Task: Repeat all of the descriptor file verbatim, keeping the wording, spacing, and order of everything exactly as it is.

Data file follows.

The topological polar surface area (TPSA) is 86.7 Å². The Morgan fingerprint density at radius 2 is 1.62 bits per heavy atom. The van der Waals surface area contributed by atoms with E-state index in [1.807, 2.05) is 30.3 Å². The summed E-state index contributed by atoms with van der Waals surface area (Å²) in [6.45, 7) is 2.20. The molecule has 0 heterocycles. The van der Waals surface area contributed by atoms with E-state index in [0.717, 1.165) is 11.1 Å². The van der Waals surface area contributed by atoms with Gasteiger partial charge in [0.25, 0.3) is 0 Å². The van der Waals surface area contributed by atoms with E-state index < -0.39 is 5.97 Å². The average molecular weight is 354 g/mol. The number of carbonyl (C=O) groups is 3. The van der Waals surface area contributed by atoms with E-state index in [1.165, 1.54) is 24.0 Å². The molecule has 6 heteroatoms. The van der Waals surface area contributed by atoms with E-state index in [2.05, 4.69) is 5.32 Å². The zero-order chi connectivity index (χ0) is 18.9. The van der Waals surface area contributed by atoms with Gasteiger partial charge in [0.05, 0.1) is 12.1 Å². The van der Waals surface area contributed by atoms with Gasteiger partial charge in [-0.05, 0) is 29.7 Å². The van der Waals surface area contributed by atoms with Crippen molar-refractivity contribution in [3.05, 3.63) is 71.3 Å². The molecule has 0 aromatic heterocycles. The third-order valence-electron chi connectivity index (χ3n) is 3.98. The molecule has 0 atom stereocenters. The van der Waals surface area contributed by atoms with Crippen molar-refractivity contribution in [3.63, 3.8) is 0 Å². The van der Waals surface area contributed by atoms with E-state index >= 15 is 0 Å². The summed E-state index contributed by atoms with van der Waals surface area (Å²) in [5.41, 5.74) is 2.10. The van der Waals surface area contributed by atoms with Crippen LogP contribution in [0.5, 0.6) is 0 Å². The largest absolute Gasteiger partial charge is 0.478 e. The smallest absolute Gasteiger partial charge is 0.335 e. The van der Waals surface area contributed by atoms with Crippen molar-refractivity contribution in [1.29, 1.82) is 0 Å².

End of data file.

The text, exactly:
The topological polar surface area (TPSA) is 86.7 Å². The Morgan fingerprint density at radius 2 is 1.62 bits per heavy atom. The van der Waals surface area contributed by atoms with E-state index in [1.807, 2.05) is 30.3 Å². The summed E-state index contributed by atoms with van der Waals surface area (Å²) in [6.45, 7) is 2.20. The molecule has 0 heterocycles. The van der Waals surface area contributed by atoms with E-state index in [0.717, 1.165) is 11.1 Å². The van der Waals surface area contributed by atoms with Gasteiger partial charge in [0.25, 0.3) is 0 Å². The van der Waals surface area contributed by atoms with E-state index < -0.39 is 5.97 Å². The average molecular weight is 354 g/mol. The number of carbonyl (C=O) groups is 3. The van der Waals surface area contributed by atoms with E-state index in [1.165, 1.54) is 24.0 Å². The molecule has 6 heteroatoms. The van der Waals surface area contributed by atoms with E-state index in [2.05, 4.69) is 5.32 Å². The zero-order chi connectivity index (χ0) is 18.9. The van der Waals surface area contributed by atoms with Gasteiger partial charge in [0.05, 0.1) is 12.1 Å². The van der Waals surface area contributed by atoms with Gasteiger partial charge in [-0.05, 0) is 29.7 Å². The van der Waals surface area contributed by atoms with Crippen molar-refractivity contribution in [3.05, 3.63) is 71.3 Å². The molecule has 0 aromatic heterocycles. The third-order valence-electron chi connectivity index (χ3n) is 3.98. The molecule has 0 atom stereocenters. The van der Waals surface area contributed by atoms with Crippen molar-refractivity contribution in [3.63, 3.8) is 0 Å². The van der Waals surface area contributed by atoms with E-state index >= 15 is 0 Å². The summed E-state index contributed by atoms with van der Waals surface area (Å²) in [5.41, 5.74) is 2.10. The van der Waals surface area contributed by atoms with Crippen LogP contribution in [0.5, 0.6) is 0 Å². The largest absolute Gasteiger partial charge is 0.478 e. The smallest absolute Gasteiger partial charge is 0.335 e. The van der Waals surface area contributed by atoms with Crippen molar-refractivity contribution in [1.29, 1.82) is 0 Å².